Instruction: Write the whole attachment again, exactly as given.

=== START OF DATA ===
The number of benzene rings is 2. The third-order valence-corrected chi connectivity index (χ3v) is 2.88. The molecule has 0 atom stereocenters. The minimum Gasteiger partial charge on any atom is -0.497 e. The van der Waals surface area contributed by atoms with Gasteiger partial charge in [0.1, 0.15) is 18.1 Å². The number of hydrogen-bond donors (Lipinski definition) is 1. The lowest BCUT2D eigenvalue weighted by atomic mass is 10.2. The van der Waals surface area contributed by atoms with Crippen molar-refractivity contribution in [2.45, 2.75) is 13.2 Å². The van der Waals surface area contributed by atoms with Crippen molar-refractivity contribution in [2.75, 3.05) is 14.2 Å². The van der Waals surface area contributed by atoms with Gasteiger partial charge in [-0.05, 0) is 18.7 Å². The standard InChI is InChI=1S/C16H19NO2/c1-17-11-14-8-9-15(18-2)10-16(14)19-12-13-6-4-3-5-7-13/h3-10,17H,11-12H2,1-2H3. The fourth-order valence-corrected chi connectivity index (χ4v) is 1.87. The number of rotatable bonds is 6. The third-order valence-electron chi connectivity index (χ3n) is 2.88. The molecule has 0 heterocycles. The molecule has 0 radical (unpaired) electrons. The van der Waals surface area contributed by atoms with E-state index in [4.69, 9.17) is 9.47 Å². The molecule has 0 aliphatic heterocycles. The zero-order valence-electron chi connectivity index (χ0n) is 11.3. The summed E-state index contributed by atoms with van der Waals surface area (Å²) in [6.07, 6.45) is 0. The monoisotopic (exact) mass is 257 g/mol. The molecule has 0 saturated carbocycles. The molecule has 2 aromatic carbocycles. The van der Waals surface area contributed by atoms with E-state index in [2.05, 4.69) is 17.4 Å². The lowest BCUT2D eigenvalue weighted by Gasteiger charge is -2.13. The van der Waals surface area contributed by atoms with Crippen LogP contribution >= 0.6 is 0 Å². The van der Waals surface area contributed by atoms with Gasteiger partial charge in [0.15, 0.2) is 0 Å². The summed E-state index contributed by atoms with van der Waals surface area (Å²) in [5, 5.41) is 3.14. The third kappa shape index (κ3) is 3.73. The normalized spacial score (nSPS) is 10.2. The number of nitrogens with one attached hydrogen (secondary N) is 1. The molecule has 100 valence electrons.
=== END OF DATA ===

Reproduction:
The number of benzene rings is 2. The third-order valence-corrected chi connectivity index (χ3v) is 2.88. The molecule has 0 atom stereocenters. The minimum Gasteiger partial charge on any atom is -0.497 e. The van der Waals surface area contributed by atoms with Gasteiger partial charge in [0.1, 0.15) is 18.1 Å². The number of hydrogen-bond donors (Lipinski definition) is 1. The lowest BCUT2D eigenvalue weighted by atomic mass is 10.2. The van der Waals surface area contributed by atoms with Crippen molar-refractivity contribution in [2.45, 2.75) is 13.2 Å². The van der Waals surface area contributed by atoms with Crippen molar-refractivity contribution in [2.75, 3.05) is 14.2 Å². The van der Waals surface area contributed by atoms with Gasteiger partial charge in [-0.05, 0) is 18.7 Å². The standard InChI is InChI=1S/C16H19NO2/c1-17-11-14-8-9-15(18-2)10-16(14)19-12-13-6-4-3-5-7-13/h3-10,17H,11-12H2,1-2H3. The fourth-order valence-corrected chi connectivity index (χ4v) is 1.87. The number of rotatable bonds is 6. The third-order valence-electron chi connectivity index (χ3n) is 2.88. The molecule has 0 heterocycles. The molecule has 0 radical (unpaired) electrons. The van der Waals surface area contributed by atoms with E-state index in [4.69, 9.17) is 9.47 Å². The molecule has 0 aliphatic heterocycles. The zero-order valence-electron chi connectivity index (χ0n) is 11.3. The summed E-state index contributed by atoms with van der Waals surface area (Å²) in [6.07, 6.45) is 0. The monoisotopic (exact) mass is 257 g/mol. The molecule has 0 saturated carbocycles. The molecule has 2 aromatic carbocycles. The van der Waals surface area contributed by atoms with E-state index in [2.05, 4.69) is 17.4 Å². The lowest BCUT2D eigenvalue weighted by Gasteiger charge is -2.13. The van der Waals surface area contributed by atoms with Crippen LogP contribution >= 0.6 is 0 Å². The van der Waals surface area contributed by atoms with Gasteiger partial charge in [0.15, 0.2) is 0 Å². The summed E-state index contributed by atoms with van der Waals surface area (Å²) in [5, 5.41) is 3.14. The third kappa shape index (κ3) is 3.73. The normalized spacial score (nSPS) is 10.2. The number of nitrogens with one attached hydrogen (secondary N) is 1. The molecule has 100 valence electrons.